Procedure In The Wrist Relieves Pain In The Fingers

5:45 PM, Apr 30, 2013   |    comments
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Clinton, Md. (WUSA9) -- Carpal Tunnel Syndrome, it's a condition that involves tingling and pain in your fingers.  It can be mild at first, but over time, the pain can become so intense that it can keep a patient up at night.

Richard Wise of Lanham says, "I was getting tingling, and numbness in my fingers and thumb."

Because of these sensations in his right hand, Richard was having trouble doing his job.  The HVAC mechanic felt discomfort while driving or even holding anything for an extended period of time.

Wise says, "I would often have to change positions or hold my hands down to get the blood flow or the nerves to stop tingling."

Carpal tunnel syndrome develops when the median nerve traveling through the wrist gets squeezed by the ligament over it.  This leads to pain and tingling in the fingers.

Most people associate it with excessive computer or keyboard use.  Experts say that's not the case, and repetitive wrist motion could set the stage for this common problem.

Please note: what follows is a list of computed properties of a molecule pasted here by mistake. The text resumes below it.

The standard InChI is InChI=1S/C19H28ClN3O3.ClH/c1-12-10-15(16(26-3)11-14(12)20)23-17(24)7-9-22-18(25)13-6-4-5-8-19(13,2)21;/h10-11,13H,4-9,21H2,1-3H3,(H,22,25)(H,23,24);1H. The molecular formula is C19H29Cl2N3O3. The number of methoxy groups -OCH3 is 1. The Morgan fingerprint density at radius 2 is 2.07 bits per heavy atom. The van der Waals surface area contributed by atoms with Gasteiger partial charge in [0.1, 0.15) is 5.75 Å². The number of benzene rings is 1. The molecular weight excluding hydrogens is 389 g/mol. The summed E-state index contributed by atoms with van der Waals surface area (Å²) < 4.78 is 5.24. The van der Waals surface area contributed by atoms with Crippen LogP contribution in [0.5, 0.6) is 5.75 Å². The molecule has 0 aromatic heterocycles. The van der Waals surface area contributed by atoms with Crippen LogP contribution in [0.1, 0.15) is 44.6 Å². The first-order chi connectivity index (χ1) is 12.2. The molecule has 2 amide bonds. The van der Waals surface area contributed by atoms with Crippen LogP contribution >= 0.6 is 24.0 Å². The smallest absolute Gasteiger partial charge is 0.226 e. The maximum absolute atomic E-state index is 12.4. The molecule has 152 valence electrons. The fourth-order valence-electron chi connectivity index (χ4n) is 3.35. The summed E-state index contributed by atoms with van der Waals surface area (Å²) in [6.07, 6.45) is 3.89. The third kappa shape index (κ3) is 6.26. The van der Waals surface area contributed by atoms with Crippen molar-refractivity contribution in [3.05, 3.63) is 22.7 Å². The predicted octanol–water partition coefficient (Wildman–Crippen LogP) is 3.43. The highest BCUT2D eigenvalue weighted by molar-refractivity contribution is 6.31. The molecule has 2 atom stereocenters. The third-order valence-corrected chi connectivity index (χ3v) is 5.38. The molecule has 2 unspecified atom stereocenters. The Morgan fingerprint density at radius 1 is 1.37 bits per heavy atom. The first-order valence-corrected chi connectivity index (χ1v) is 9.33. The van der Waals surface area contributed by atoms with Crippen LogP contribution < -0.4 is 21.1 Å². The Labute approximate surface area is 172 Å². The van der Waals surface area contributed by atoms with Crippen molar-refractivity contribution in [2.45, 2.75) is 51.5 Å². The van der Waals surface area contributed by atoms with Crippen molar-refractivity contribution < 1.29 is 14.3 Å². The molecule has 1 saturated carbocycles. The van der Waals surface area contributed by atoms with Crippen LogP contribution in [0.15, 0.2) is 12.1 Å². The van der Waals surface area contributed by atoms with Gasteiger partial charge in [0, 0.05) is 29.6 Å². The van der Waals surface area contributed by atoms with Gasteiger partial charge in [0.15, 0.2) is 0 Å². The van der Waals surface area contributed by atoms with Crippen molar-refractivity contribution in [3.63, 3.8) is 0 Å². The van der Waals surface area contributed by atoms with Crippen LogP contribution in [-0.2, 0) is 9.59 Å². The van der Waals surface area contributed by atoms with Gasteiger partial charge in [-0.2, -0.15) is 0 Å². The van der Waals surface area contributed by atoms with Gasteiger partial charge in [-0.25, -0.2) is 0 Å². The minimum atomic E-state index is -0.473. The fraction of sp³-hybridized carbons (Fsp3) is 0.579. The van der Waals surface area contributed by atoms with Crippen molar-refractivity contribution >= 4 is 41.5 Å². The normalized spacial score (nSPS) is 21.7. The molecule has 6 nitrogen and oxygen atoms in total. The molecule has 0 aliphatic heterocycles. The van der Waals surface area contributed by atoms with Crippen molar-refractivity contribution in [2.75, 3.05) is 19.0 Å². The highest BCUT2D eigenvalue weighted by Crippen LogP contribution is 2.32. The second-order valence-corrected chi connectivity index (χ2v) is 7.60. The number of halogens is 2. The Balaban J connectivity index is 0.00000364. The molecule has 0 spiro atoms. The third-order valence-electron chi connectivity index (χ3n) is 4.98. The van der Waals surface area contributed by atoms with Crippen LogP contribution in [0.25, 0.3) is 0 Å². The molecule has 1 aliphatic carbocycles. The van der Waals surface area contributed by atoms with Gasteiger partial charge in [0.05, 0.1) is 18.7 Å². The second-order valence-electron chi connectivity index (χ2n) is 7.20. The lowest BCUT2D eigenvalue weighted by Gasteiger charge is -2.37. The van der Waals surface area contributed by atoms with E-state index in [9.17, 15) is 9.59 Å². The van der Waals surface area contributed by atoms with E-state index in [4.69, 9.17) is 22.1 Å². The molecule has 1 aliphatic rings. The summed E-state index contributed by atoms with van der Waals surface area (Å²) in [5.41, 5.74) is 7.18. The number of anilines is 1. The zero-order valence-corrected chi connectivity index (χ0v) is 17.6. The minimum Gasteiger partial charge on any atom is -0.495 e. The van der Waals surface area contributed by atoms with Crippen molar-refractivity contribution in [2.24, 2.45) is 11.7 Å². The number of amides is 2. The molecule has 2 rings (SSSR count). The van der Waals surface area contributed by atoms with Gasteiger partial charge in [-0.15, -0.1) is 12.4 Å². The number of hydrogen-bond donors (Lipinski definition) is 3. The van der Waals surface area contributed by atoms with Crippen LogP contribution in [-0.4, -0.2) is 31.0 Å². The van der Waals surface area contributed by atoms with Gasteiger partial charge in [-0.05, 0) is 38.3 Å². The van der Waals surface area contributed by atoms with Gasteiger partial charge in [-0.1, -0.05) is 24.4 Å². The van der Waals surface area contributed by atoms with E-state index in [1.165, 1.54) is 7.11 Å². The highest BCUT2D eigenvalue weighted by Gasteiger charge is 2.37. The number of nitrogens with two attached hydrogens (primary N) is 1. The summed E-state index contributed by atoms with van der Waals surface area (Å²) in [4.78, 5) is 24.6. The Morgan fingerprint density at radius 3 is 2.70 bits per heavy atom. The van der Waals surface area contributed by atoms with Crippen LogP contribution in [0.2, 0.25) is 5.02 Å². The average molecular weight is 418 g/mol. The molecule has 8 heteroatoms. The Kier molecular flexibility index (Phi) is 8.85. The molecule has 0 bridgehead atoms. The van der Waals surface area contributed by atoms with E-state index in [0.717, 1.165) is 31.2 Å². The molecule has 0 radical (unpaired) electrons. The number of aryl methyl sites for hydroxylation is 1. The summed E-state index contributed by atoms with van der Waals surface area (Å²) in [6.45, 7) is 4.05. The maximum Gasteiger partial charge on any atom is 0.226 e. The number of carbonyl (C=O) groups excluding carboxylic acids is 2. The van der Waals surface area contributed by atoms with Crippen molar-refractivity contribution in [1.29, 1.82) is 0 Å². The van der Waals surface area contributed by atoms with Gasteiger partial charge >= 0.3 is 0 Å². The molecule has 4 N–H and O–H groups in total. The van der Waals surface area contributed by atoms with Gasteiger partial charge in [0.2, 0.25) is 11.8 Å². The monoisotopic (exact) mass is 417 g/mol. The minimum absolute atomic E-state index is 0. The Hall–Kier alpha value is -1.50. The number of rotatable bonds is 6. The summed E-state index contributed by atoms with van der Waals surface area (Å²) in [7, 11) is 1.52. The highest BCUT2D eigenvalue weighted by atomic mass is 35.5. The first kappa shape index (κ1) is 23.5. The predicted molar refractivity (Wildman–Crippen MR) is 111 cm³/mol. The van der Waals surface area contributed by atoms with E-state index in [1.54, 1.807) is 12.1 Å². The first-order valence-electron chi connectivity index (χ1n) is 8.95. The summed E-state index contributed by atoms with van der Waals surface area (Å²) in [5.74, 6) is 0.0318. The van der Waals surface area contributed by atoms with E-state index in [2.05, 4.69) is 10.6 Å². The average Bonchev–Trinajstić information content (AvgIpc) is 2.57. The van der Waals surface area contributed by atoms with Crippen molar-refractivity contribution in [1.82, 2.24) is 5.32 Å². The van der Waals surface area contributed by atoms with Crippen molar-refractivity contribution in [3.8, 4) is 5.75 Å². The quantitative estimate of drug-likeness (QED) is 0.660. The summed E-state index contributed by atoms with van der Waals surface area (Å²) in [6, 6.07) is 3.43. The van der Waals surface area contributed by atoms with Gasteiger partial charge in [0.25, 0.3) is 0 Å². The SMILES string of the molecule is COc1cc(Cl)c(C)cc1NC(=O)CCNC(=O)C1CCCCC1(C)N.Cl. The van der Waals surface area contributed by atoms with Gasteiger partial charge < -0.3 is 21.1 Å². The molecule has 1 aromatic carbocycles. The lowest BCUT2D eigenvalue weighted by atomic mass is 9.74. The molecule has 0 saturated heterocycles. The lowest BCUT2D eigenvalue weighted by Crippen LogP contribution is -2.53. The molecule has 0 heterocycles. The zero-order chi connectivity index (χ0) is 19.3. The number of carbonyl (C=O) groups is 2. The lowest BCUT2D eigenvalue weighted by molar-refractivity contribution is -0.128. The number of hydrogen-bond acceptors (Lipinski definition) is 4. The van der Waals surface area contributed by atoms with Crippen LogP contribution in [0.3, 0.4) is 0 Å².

"I really don't do all that much work on the computer," adds Wise.

Orthopedic Surgeon Dr. Angela Jones of MedStar Southern Maryland Hospital says, "There are a couple of jobs that can put you at risk.  Something like operating a jackhammer or working on an assembly.  We haven't been able to prove that typing is one of those jobs."

For Richard, Dr. Jones suggested the most advanced surgical procedure that treats carpal tunnel called endoscopic carpal tunnel release.  This was suggested after a series of non-surgical treatment were administered. 

The endoscopic procedure involves using tiny instruments through an incision in the wrist.  Other procedures involved incisions in the hand.  An entry into the wrist leads to a less painful recovery.

A camera is used in the incision, the guidance from that camera is used cut the ligament that is trapping the nerve.  This releases pressure on the nerve, leading to pain relief in the fingers.

Wise says, "Right after the surgery, immediately I noticed that I didn't have the tingling and numbness that I had previously."

Four weeks later, Richard returned for his follow up visit with Dr. Jones.  He still wears a brace on his right hand most of the time, but he is showing progress.

Dr. Jones says, "He looked great, he's almost 4 weeks out, he's been working since about 3 days after his surgery actually and he is very pleased."

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